By: Mirna Tufekcic
At a coffee shop, “Take it Easy” by the Eagles plays over the speakers as I begin writing a piece about what the revival of rock and roll looks like from where I stand, and where I stand is somewhere around Boulder/Denver, Colorado. Like the age-old mathematical proof goes, IF rock and roll is dead, THEN it’s rising from the grave as we speak. But rock and roll never really died. It’s been in a lull; now reawakening. Hence why I’m choosing to use the word revival over resurrection.
The rock and roll revival is happening in the Boulder/Denver music scene. Not just because the music is hard, raw, and will make you sweat, but because people are living it heart first. Today’s rock stands on the shoulders of rock and roll giants, and that’s why I believe it has this potency and capacity to move you; to get under your skin. Boulder/Denver is the place to witness it firsthand, but you’ll have to seek it out before it’ll find you. Still fluttering its eyes from decades of sleep, rock and roll around these parts is slowly rising from underground, but underground it is still.
The recognition of this revival started for me a few weeks ago at Boulder’s Lazy Dog, when the BANDITS played their homecoming show after touring the country. Their hard rockin’ tunes injected a potent dose of “wake the fuck up, it’s rock and roll time!”, and I couldn’t help myself. Apparently, neither could the people around me, who found themselves rocking back and forth to the BANDITS music: reminiscent of the 70s, metal like the 80s, and with an in-your-face alternative flare of the grungy 90s; the latter you can partly, one-third precisely, thank the lovely LuLu Demitro for, the vocalist/bassist/keys of the band. As she sang, “Oh, baby, who’re we gonna kill tonight?”, I found myself remembering the days of women-led bands like Garbage, The Cranberries, and The Cardigans. Vocalist/guitarist John Demitro didn’t half-ass his presence on stage, either. Truly putting up a hard-rock performance, he jumped on the drum set, walked down into the crowd guitar-first, and played on his tip-toes at the edge of the stage, beckoning the crowd to move closer and closer to him.
After that night, rock and roll was in me; it was coursing through my veins. I remembered what I seemed to have long forgotten: rock and roll is life itself. I started fiending for another hit the very next day, where I found myself in Denver at the Hi-Dive for a Plum show, a rock and roll band based out of LA. But I was really there to see The Velveteers, a local duo who project some heavy, hard sounds right into your rockin’ soul. The Velveteers’ frontwoman Demi Demitro is nothing short of breathtaking. Not because she’s beautiful, which she certainly is, but because her guitar shredding and sharp lyrics ooze talent like raw honey off a fresh honey comb. (Warning: hearing them live will make your mouth water). There’s nothing more satisfying than seeing a budding, 19-year-old female artist making music-lovers’ jaws drop. It’s powerful.
Witnessing The Velveteers perform in admiration, I told myself to keep both eyes and ears open for their next appearance around town. Lo and behold, the very next day my music-loving compadre hit me up to tell me about an upcoming event with Denver’s beloved Yawpers at Lost Lake. “The Velveteers are opening for them at the Sunday BBQ show,” he added. He didn’t have to say more. I hung up and went straight to the Google app on my phone to buy tickets.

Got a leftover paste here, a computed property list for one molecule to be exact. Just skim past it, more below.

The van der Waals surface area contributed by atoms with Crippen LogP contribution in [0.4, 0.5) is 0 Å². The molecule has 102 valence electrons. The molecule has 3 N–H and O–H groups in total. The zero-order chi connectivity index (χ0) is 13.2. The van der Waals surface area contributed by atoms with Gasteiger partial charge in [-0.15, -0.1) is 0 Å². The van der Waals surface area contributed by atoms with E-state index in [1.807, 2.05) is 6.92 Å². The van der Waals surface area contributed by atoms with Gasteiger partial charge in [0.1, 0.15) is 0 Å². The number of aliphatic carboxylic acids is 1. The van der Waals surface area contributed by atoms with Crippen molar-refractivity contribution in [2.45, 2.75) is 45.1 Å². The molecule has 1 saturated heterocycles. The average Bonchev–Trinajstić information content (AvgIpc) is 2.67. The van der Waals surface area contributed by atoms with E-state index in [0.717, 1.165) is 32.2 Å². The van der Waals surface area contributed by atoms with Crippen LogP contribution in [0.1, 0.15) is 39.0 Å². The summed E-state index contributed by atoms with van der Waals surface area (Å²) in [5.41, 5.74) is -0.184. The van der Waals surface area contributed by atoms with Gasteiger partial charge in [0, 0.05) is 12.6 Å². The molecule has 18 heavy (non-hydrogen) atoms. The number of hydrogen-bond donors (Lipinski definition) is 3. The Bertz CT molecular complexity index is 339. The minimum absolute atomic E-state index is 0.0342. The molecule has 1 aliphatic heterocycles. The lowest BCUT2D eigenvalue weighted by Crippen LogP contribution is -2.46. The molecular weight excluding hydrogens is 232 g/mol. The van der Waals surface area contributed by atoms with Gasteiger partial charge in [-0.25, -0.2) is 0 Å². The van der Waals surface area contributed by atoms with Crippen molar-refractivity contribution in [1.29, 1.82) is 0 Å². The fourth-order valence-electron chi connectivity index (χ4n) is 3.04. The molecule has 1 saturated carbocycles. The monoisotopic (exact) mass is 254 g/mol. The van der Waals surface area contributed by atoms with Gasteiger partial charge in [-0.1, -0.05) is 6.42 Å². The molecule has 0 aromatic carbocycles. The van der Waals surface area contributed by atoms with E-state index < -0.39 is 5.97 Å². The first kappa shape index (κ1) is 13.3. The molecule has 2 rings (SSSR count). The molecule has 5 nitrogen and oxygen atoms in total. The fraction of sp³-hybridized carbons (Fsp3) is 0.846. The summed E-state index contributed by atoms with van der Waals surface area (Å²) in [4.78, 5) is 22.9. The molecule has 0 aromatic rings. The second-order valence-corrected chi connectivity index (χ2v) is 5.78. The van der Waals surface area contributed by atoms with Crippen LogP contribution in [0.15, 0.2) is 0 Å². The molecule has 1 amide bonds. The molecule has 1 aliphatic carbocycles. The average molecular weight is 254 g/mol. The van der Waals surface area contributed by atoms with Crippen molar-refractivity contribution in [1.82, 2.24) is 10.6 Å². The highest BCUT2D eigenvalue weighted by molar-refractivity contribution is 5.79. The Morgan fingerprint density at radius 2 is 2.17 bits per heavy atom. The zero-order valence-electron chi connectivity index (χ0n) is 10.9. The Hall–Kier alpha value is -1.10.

Sunday’s BBQ show at Lost Lake was a more intimate setting than the Yawpers’ sold-out Larimer Lounge show the night prior, which you can read more about here. There were mostly “friends with the band” peeps attending this event, and it made for quite the view into real rock and roll. Nate Cook, the frontman of the Yawpers, led a high-level, party-on-a-Sunday energy with vibrant, ridiculous antics particular to Nate. #Nate exists for a reason (thanks for this, Pete Simatovic!). Just to give you an example: At 2:30 pm in front of Lost Lake, Nate walked out wearing cutoffs just short of exposing his balls with a vintage sweater straight out of the Cosby show, cigarette in mouth. His energy attracted those around him to start chatting about music and his show at the Larimer the night before. The conversation moved back to the bar, where all involved shot whiskey.
Outside, Blackfoot Gypsies, who had been touring with the Yawpers, congregated around their van in front of Lost Lake to take pictures. And if you didn’t know what year it was, you would have mistaken it for being 1971: the group was outfitted in tight bell-bottoms, long unkempt hair, aviator ray-bans, and flowery t-shirts unbuttoned to the chest and all. But it’s 2016 and these guys were making a statement: “We’re bringing back the true rock and roll!” And that they did. The Yawpers, The Velveteers, and The Blackfoot Gypsies revived the sound of rock and roll with every tune they played.
As Sunday funday at Lost Lake slowly rolled on, people got more involved in the music: they danced and sang along, feeding off of the rockin’ energy each band emitted. And that’s when I realized rock and roll isn’t just about the music: it’s a lifestyle. You either feel it, or you don’t. And to feel it, you’ve got to be there. It’s dark, it’s emotional, and it will take a toll on you. It’s irresponsible sometimes, and it’s about living in the moment.
This past weekend I went to Boulder’s Studio 700 to feed my soul with rock and roll once again. A long list of musicians were paying tribute to The Beatles with short sets. Boulder’s Whiskey Autumn headlined the event, with members of Cold River City, BANDITS, and other singer-songwriters contributing to the revival of rock and roll through Beatles covers. It was, like the rest of my recent adventures, a night to remember.
Rock and roll, from where I stand, sure has a palpable energy ripe with life. Hope to see you there.